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Growing a Vegetable Garden Saves You Money

Suburban grower loves growing a vegetable garden and reaps wide-ranging benefits from his effort.

| July/August 2010

  • Trowel with Radishes
    Digging in the soil is good for your wallet, as well as your physical and emotional well-being. Jurica
  • Sun-Kissed Tomatoes
    What tastes better than sun-kissed tomatoes fresh from the vine? Potthoff
  • Fresh Garden-Ready Potatoes
    Plant potatoes and more to keep your grocery bill low. Scriv
  • Garden Bounty
    Produce fresh from your garden tastes great and satisfies more than your appetite. Cole
  • Girls Planting in a Raised Bed
    Teach your children the joys of gardening and the wonders of producing their own food. Price
  • Woman in a Vegetable Garden
    A raised bed, stuffed with vegetables, helps everyone with rising food costs. Price

  • Trowel with Radishes
  • Sun-Kissed Tomatoes
  • Fresh Garden-Ready Potatoes
  • Garden Bounty
  • Girls Planting in a Raised Bed
  • Woman in a Vegetable Garden

I love growing a vegetable garden. It’s a simple enough thing to say, but I really, really love home vegetable gardens! The simple act of placing a seed in fertile soil, watering it and harvesting its fruits is almost a personal revolution. It’s a way of declaring my independence and providing healthful, fresh food for my family. And I always assume we save some money, but just how much?

When Grit Editor Hank Will posed this question, I didn’t have an answer. I live in the suburbs and cultivate food on most of my quarter-acre lot. I was certain that my family ate better with less expense because of our gardening efforts, but I never actually did the math. So I decided to make the calculations and give Hank an honest answer. Here goes. 

Building the spreadsheet

A few years back when we moved to our new home, I had the opportunity to start a garden from scratch. The soil I was stuck with was soil only in the sense that it was on the surface of the Earth, and it had things growing in it – lots of weeds. Because of that, I decided to build my garden in raised beds. I could have purchased wood, but because of all the construction around me, I was able to get a lot of scrap 2-by-6s for free. It took more time, but the cost savings was worth it to me; making calculated decisions should always be a part of the garden, whether it’s buying supplies or deciding when to plant.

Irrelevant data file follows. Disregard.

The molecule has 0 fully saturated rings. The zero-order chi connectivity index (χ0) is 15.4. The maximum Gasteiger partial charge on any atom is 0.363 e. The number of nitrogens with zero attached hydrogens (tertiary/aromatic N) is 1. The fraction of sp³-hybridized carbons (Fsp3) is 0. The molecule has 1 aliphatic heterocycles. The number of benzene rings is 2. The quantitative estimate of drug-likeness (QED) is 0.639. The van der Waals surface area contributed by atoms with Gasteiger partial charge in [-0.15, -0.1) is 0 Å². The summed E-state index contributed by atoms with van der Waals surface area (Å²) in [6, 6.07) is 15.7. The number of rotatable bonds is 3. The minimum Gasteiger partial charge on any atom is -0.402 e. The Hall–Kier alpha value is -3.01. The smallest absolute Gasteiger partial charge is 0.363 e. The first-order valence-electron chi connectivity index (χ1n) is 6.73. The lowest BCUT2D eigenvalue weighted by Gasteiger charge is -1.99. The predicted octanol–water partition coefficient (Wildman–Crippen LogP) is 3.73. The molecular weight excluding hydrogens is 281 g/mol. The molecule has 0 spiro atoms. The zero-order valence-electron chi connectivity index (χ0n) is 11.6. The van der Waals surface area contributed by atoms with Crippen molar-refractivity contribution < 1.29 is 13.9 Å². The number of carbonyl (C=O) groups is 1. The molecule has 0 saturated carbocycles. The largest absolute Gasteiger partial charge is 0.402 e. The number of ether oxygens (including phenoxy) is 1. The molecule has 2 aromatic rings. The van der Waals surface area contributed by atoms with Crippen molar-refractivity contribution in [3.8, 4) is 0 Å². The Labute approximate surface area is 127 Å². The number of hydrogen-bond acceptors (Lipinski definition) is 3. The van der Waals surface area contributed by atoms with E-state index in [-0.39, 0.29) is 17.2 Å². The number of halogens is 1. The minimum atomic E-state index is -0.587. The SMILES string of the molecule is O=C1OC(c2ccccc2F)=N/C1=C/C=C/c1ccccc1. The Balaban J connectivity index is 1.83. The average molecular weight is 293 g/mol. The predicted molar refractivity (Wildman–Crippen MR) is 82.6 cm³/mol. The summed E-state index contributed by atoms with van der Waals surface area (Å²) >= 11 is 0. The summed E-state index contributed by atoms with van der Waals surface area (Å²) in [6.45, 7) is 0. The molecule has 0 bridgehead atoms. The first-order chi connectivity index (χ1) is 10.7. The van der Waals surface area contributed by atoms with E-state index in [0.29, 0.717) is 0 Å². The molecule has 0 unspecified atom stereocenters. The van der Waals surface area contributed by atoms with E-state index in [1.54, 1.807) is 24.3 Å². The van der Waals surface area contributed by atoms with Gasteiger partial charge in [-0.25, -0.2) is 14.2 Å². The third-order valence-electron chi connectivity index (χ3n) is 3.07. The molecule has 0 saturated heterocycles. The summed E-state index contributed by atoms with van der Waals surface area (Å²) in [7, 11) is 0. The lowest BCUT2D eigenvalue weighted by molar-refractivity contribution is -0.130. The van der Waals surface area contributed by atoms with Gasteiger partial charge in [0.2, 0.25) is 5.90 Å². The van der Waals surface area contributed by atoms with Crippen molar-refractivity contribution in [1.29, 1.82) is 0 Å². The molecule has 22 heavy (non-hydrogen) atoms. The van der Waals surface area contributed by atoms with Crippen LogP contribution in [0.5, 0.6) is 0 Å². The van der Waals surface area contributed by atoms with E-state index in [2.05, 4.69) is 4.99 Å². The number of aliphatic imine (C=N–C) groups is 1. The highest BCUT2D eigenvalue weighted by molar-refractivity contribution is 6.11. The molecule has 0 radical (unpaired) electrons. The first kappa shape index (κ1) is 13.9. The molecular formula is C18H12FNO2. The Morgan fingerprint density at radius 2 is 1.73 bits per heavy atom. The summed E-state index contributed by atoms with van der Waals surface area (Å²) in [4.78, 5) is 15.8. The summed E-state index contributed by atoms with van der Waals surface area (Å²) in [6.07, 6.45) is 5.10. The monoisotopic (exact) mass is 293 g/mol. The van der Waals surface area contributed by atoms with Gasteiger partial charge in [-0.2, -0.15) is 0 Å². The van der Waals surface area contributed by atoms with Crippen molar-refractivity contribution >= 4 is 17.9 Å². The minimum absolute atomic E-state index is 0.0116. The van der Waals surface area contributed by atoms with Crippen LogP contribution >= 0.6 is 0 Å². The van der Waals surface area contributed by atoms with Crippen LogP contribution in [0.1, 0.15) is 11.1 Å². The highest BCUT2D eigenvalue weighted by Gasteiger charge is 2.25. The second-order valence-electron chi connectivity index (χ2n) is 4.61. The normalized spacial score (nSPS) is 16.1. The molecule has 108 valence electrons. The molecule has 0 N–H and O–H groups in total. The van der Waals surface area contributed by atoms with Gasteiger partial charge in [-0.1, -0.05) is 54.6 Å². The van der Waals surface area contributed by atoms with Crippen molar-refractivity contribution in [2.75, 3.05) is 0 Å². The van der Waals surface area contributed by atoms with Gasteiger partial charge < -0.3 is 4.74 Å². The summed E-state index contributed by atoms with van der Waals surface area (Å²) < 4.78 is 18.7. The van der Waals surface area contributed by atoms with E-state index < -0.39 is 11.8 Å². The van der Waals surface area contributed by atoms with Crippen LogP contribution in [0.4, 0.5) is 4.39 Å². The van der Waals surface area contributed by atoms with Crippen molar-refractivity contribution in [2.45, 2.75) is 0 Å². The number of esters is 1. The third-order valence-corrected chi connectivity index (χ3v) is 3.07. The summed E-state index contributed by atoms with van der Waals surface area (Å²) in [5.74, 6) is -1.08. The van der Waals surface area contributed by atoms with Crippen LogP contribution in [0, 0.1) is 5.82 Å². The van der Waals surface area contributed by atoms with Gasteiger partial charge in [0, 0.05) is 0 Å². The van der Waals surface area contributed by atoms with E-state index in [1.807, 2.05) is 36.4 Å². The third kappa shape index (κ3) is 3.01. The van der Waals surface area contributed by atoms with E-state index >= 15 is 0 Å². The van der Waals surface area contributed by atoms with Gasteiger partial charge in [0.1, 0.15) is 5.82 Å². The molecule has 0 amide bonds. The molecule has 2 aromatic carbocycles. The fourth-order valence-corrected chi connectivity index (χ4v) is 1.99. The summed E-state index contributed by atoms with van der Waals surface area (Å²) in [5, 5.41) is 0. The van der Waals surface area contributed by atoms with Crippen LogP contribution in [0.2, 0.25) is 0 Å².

For my planting medium, I went with a soilless mix. Each of my five 4-by-6 raised beds was started with a mix of 1⁄3 each compost, peat and vermiculite. Buying all that growing medium and the hardware to build my beds cost me nearly $200 – it would have been substantially more without the free 2-by-6s. 

Running the numbers

Since that first year, my garden has grown quite a bit. With each new raised bed, both in the backyard and front, more costs were incurred. I tend to be a pretty good salvager, so much of the growth has been from recycled materials, but not all. That means more costs. I did stop making my own soilless mix, for the most part because of what it costs, but truckloads of compost at $30 a load add up, as do the organic fertilizers I use. I would guess generously that I spend about $200 to $300 per year in garden-related materials and have put close to $1,200 overall into building my garden, including raised beds, soil and drip irrigation. I could have spent much more, but honestly I could have spent less, as well. Again, it’s all about choices. And what do I get for that investment? What I get is so much more than what I put in that I hardly can quantify it accurately.